(Latin: within, inside, on the inside)
Borrowed from late Latin intra-; closely related to inter-, "between". The use of intra- is largely a product of modern times, occurring in words of common and technical vocabulary, where once it was generally a term used in science and the academic world.
While some words are borrowings from Medieval and even Late Latin, few if any come from Classical Latin.
2. The nature or feature of something that is hard to manage or deal with: The intractability of the leak of the faucet in the bathroom couldn't be fixed easily, so Tom had to call the plumber!
3. The inability of something which is not easily cured or relieved: The intractability of John's pain in his back was something that he had to put up with in addition to taking some medication which didn't help him much at all.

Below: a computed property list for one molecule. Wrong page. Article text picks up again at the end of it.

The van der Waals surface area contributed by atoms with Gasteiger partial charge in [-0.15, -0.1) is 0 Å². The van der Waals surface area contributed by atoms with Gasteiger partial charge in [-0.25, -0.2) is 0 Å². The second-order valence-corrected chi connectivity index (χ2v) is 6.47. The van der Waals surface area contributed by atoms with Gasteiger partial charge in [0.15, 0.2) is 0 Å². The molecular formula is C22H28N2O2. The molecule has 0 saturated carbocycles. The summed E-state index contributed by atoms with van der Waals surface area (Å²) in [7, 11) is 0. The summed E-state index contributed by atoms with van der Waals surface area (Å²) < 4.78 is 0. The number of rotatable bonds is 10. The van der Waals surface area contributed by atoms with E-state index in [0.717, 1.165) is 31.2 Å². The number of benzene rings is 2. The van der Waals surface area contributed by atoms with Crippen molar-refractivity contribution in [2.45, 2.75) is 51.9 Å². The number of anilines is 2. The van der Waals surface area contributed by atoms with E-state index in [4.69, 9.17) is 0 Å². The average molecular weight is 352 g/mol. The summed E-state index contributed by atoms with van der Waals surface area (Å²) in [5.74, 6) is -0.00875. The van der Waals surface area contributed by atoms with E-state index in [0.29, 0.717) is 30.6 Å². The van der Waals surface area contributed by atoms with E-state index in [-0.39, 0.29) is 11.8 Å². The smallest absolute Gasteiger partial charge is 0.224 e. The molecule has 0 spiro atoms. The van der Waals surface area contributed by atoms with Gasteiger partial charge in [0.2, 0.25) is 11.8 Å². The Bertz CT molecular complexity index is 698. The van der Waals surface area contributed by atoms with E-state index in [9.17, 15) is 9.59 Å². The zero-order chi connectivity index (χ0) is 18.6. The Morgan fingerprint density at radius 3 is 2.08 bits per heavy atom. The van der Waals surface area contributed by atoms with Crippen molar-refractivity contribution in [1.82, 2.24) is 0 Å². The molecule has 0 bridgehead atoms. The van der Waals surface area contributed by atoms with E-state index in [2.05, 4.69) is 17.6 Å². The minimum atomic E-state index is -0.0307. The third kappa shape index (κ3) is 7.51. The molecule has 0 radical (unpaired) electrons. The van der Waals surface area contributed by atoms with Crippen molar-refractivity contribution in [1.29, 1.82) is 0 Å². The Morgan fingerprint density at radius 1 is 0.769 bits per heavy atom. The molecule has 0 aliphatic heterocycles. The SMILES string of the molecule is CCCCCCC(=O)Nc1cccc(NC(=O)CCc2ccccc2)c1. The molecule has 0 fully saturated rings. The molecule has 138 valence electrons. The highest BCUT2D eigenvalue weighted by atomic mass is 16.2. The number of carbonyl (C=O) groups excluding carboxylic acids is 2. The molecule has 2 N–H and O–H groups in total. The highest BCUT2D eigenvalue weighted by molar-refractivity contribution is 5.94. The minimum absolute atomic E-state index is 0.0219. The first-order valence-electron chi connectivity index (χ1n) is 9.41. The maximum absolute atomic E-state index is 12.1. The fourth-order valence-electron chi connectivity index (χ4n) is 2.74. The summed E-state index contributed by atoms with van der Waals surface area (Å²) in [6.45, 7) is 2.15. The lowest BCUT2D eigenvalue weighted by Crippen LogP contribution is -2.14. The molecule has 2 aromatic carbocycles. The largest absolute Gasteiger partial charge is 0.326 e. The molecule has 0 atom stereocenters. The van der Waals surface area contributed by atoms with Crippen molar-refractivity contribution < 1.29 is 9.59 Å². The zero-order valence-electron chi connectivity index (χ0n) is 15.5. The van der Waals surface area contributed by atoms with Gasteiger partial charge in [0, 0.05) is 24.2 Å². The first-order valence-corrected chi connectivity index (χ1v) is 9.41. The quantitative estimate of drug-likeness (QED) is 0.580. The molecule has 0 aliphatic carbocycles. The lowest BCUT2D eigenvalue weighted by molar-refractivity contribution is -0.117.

2. Pertaining to something that is not easy to mold or to manipulate: The intractable materials were too much trouble for the construction men to work with.
3. Descriptive of that which cannot be alleviated or cured quickly: The intractable pain in Hank's back was not going to be made less severe right away.
Go to this Word A Day Revisited Index
so you can see more of Mickey Bach's cartoons.
2. Within the substance of the skin, particularly the dermis.